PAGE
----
Sometimes it's easier to review and to discuss books that you hate more than what you like.  To tell what's good, I would have to give away a plot that I would genuinely like other people to be surprised by and enjoy.  This book was a selection for my Book Club and I could not have hated anything more.   The concepts were very similar to what was discussed in Malcolm Gladwell's Outliers, but the presentation and the writing was the main difference.   David Brooks decided to tell a Non-Fiction book through the narrative of a fictitious couple and how they went through life together.  This decision was obnoxious and did not add to the story.  He spent so much time explaining what these people did and their careers but there was no point to their story.  The book would have been better (and shorter) if he took these fictitious people away and just explained the science and social differences between people.  I could write more, but that would mean giving David Brooks more time than he deserves.  I hated this book with a passion.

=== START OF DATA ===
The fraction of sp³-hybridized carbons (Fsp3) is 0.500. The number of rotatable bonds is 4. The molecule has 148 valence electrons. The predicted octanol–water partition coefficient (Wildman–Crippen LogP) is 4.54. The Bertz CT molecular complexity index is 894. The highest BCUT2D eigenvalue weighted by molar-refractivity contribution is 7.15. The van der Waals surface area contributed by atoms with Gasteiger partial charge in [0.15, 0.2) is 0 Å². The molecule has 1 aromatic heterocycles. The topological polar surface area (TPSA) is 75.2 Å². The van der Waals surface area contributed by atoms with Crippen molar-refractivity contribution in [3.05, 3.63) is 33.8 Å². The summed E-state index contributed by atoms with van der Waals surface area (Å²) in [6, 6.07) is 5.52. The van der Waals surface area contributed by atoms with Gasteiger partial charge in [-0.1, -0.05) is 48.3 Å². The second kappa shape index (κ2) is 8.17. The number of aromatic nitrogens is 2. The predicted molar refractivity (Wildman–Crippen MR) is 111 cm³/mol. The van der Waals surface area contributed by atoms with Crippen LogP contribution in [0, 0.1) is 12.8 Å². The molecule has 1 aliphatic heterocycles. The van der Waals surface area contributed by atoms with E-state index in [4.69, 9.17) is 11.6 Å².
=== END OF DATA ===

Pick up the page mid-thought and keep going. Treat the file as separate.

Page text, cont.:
This was a book club book that I had to read.... Unfortunately



4) 11/22/63 - Stephen King (850 Pages)  - A-
After the disaster of the Social Animal, I was excited to read the newest Stephen King novel about a man who travels back in time to stop Lee Harvey Oswald from killing John F. Kennedy.  As everyone knows, I am a rabid Stephen King fan, but I truly believe this book is one that anyone can enjoy.   It is not a horror book at all, and although the plot revolves around this Science Fiction plot, it is really more about the characters and about a man living out of time and making the most of it.
There is a sweetness to Stephen King's writing lately and although I do not want to ruin anything with this book for anyone that wants to read it, I will warn you there is an undertow of sadness within this book.